Inventors are not always famous people like Thomas Edison. They can be ordinary folks who think up new ways to solve everyday problems. Anyone can design a new gadget and patent it to protect the idea from being copied. Most inventors in the United States are men, leaving young women with few role models, but creative women hope that changes. Listen to hear female inventors describe how sticky tape and rainy days inspired their first inventions and why they believe more women inventors would benefit everyone.
In a new movie version of Little Women, based on the classic novel by Louisa May Alcott, actress Saoirse Ronan plays the independent, rebellious Jo March. Little Women depicts the lives of four sisters and their mother, Marmee, as they struggle to survive while their father is off fighting in the Civil War. Ronan explains how the economic constraints on women at the time shaped the sisters’ life choices. Listen to hear more about the making of Little Women and why the lead actress believes the story remains relevant today.
As the first woman, who is also biracial, to be elected vice president, Kamala Harris is an inspiration to young people around the country. Girls and young people of color, in particular, see her as a role model, and many have attended campaign events to catch a glimpse of her in person. Harris has used those opportunities to encourage girls to become leaders and imagine new roles for themselves. Listen to hear girls who admire Kamala Harris describe the impact she has had on them, and hear her own words of advice to young people.
As a successful college soccer player, Sarah Fuller knows how to kick. So when her university’s football team needed a kicker for an upcoming game, she stepped in, making history as the first female athlete to play in a Big Five NCAA football game. Before that, Fuller had spent years struggling to overcome injuries. Listen to hear a groundbreaking athlete explain how it felt to join the football team, why she was emotional on game day, and who most inspires her.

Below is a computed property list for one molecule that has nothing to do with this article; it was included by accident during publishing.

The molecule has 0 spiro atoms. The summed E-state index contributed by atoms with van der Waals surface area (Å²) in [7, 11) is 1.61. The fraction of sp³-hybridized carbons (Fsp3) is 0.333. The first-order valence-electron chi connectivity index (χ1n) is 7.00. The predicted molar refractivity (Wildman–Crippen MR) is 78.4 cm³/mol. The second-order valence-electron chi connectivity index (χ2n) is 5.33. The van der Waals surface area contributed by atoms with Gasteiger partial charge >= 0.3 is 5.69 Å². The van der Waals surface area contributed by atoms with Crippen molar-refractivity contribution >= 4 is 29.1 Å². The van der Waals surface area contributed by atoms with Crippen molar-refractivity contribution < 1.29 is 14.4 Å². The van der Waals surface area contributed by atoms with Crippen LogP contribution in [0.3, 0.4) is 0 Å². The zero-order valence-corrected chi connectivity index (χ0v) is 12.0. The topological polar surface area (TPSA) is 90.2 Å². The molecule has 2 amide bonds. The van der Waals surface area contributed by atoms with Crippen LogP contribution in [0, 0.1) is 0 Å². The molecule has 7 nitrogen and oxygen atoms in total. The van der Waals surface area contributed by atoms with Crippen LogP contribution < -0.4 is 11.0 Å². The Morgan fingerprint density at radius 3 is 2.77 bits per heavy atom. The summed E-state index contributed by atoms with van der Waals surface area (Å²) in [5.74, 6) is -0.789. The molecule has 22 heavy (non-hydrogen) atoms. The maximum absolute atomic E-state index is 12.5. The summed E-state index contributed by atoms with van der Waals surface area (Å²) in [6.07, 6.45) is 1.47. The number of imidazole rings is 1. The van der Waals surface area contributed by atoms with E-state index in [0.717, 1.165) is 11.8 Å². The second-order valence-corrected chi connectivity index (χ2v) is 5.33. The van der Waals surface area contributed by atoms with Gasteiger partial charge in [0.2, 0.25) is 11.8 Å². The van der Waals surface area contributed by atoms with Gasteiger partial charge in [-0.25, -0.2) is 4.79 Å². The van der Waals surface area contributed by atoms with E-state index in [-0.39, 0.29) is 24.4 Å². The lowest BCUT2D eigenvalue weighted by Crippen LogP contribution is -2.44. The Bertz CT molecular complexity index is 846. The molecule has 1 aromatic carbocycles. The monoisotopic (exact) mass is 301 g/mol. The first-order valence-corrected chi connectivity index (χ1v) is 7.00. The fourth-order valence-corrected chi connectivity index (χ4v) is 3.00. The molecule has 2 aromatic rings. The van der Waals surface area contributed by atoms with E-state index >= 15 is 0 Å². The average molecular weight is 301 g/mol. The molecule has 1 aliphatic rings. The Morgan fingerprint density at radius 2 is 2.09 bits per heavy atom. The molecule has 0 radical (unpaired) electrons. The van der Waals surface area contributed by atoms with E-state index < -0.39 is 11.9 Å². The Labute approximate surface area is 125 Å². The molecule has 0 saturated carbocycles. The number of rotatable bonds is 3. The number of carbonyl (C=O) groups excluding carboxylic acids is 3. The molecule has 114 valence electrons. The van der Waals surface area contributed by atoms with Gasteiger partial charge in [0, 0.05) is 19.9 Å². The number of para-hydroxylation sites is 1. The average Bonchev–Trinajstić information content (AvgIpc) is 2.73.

One of the NASA engineers responsible for sending the Perseverance rover to Mars is a young Latina woman. In this interview, Christina Hernandez recounts what made the mission exciting for her both personally and professionally. She credits her upbringing and her family’s immigrant past, in particular, for her present success. Listen to hear a Latina scientist explain what she loves about her work and why she believes Latinas are well equipped to take on the toughest challenges.
Title IX is a civil rights law banning sex-based discrimination in school activities, including sports. In the decades since the law was passed, girls’ and women’s sports have grown tremendously, but there are still inequalities between how men’s and women’s teams are treated. A female basketball player in the March Madness tournament recently tweeted a video showing that the training spaces given to women’s teams were inferior to those of men’s teams. Listen to a sports writer explain why the tweet caused such a strong response and how language can reflect respect.